Located in a non-decrepit shopping plaza on Winchester Blvd is Isabella's restaurant, a Peruvian restaurant with a fresh colorful, modern interior. Offering a full menu of choices, I opted for the Seafood Ceviche, which contained mussels, shrimp, fish and octopus, splashed with peppers, lime juice and onions. Peruvian corn nuts are used in place of tortilla chips, which is larger, a tad less crunchy and has a plainer flavor than the flavored variety sold in grocery stores.

Several Peruvian drinks are offered, including Inca Gold, a sweet carbonated beverage which is a radioactive yellow.


Review: Jin Sho Palo Alto

Today I was walking along California Avenue when I spotted a new Japanese restaurant on the street called Jin Sho. Now, I've eaten at a lot of Japanese restaurants, and one might even say that I pride myself on just the sheer number of them I've been to on the Peninsula. I am however, not one to try Japanese restaurants blindly, as the consequences of a bad Japanese restaurant range from being completely devoid of Japanese people to having a bad case of food poisoning.

Looking at the menu, I quickly surmised that Jin Sho is not a traditional Japanese restaurant, but it isn't quite just a sushi restaurant. With exotic fish on the menu such as Aojima and Live Eel, Jin Sho aims to be one of the higher-end sushi restaurants in the area. Jin Sho touts their two chefs from New York's famed Nobu, Noriomi Kaneko and Ichiro Takahashi as part of the staff, and indeed, both Kaneko and Takahashi worked the sushi bar in front of me during my meal there.

Jin Sho has a unassuming exterior, and the English menus are simply laminated, but upon passing through the worn glass doors, one is treated to a very sleek and modern setting, with dark wooden tables and matching chairs. A 10-person sushi-bar with an open kitchen shows off the skills of the staff as they prepare the food for the patrons of the restaurant. The display case shows the fresh fish of the day, with everything from Aji to Unagi, and everything in between.

Jin Sho is definitely in the higher echelon of Japanese dining on the Peninsula, and their prices are a little bit higher than what one might expect at first blush; but the prices for their lunch set meals and price fixe menu are quite reasonable, ranging from the $17 one item meal to the $45 omakase (chef's choice).

Feeling a bit indulgent, I decided on the $45 omakase, which at twice the price for a normal set meal, easily amounted to twice as much food, enough to feed two people. Omakase means 'trust', and in the context of Japanese dining means that one is putting their trust in the chef; at Jin Sho the server asked if there was anything that I did not eat, and noted it down. I like omakase, because what comes out is a surprise, and it may be things that I might not ordinarily order.

The omakase began with the Hamachi Toro Tartar with a Soy Wasabi sauce, which was served on ice, and topped with green onions and caviar. A mixture of the buttery toro and the spicy-salty flavors of the sauce, it was accompanied by a Yamamomo, a small red berry to cleanse the palate after eating the tartar.

Next to arrive was the Black Pepper Seared Tuna with Miso, which arrived on a bed of Romaine lettuce. With the coarsely ground pepper and the miso, the tuna was a blending of traditional western and eastern flavors.

Almost immediately after the Tuna was the White Shrimp Salad, which also came on a bed with lettuce; normally, the shrimp used is rock shrimp, but the chef made the substitution, as they were out of rock shrimp today. The shrimp is battered and deep fried, and then tossed with a spicy mayonnaise and yuzu sauce; there are some pieces of juicy shitake mushroom scattered about the shrimp and sauce.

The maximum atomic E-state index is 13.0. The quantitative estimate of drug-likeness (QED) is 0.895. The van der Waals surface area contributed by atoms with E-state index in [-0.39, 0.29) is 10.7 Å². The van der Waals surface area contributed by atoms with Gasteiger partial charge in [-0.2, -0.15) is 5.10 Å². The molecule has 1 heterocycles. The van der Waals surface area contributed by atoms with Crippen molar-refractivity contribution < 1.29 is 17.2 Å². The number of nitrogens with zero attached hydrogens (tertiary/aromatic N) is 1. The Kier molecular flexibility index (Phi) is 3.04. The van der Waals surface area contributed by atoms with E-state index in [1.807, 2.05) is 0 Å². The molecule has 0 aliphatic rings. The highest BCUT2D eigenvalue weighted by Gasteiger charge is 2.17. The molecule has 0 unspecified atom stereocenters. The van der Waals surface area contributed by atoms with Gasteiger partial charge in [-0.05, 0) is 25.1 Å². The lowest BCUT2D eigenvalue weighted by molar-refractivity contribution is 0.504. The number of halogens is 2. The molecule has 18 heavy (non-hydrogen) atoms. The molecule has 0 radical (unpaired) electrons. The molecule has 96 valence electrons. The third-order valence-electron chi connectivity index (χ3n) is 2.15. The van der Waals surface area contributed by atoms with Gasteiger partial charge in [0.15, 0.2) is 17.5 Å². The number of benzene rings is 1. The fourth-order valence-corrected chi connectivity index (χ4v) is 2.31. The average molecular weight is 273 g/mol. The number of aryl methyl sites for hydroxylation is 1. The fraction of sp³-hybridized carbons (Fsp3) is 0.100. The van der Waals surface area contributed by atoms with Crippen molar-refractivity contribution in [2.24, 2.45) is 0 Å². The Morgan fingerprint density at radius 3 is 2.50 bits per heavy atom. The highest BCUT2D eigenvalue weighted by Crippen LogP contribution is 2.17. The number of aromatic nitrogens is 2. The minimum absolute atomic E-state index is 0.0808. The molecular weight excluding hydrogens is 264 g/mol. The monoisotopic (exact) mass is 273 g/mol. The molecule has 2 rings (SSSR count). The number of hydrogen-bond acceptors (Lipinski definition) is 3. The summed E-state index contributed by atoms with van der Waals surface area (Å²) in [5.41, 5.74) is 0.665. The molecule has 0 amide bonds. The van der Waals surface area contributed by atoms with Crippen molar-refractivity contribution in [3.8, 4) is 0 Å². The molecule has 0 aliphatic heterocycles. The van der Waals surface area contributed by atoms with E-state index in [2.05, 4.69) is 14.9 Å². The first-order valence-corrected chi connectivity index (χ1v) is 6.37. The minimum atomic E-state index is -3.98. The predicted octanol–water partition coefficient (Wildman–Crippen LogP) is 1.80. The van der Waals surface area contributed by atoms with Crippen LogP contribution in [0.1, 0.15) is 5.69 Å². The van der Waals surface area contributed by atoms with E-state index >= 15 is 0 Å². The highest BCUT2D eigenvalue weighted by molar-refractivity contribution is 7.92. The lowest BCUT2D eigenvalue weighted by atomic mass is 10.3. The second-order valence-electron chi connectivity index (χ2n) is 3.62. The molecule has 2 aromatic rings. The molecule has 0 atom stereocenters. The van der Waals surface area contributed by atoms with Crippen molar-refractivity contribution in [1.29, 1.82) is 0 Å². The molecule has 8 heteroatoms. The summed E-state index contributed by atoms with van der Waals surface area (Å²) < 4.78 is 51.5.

The next surprise was the signature dish at Jin Sho: the Grilled Marinated Black Cod with Miso. Moist and tender, the flaky cod was flavored with the sweet miso, and juices from the marinade flowed with each bite.


I had thought the meal was done at this point, but more was on the way; a small set of sushi with tuna, salmon, and yellowtail appeared in front of me, along with a bowl of hot miso soup; when I finished these two items, I felt stuffed.


The server came by and asked me which type of ice cream I would prefer for my dessert: green tea or sesame. The sesame ice cream arrived a few minutes later, along with a small bamboo cup containing panna cotta, and topped with a whipped strawberry sauce; the strawberry sauce was not as strong or as flavorful as some of the other dishes here; and being in the midst of strawberry season, I felt disappointed that the strawberry sauce was not sweeter.

The food and service at Jin Sho was excellent and I look forward to the next time I can try their dishes; when the receipt came, I saw that they had written down my dislike of beef; the server explained that the Black Cod was a substitute for the Beef dish they would have served; as usual my dining selections attracted the attention of the patrons around me, with many asking the server what it was I was eating.

While some may complain about the price of the food at Jin Sho, I found the food quite pleasurable; lunch is probably a better bargain than dinner (which starts at $60 instead of $45 for an omakase), the service was top-notch, with the servers attentive and friendly. I suspect that as this restaurant gains more renown for their wonderful cuisine that walking in will become harder, which would be a shame, as part of the fun of Jin Sho definitely lies in their ability to surprise and delight with their creative dishes.



RainDance at Santana Row

I was in Santana Row yesterday, when I came upon an odd structure sitting next to the giant chess pieces; three tall poles painted red, white and blue, the sign said I should ask for a umbrella from the concierge, and I returned to walk under the showers of water.


Yesterday morning, there weren't many people trying this exhibit; save for me, the exhibit was empty, and the other patrons of Santana Row were too busy scurrying from shop to shop to pay much attention.

I wasn't sure what to expect when I walked under the streams of water; but what happened next was music. When I walked under the stream of water, the water would hit the umbrella and trigger what sounded to me to be an electronic music box, and I suddenly became the center of attention. People in their sunglasses and shopping bags stopped and stared as walked under the rain; and I was asked by more than one person where the umbrellas for the exhibit came from.

Here's a video as I walked through the exhibit:

Noble Gases at a Chemical Party...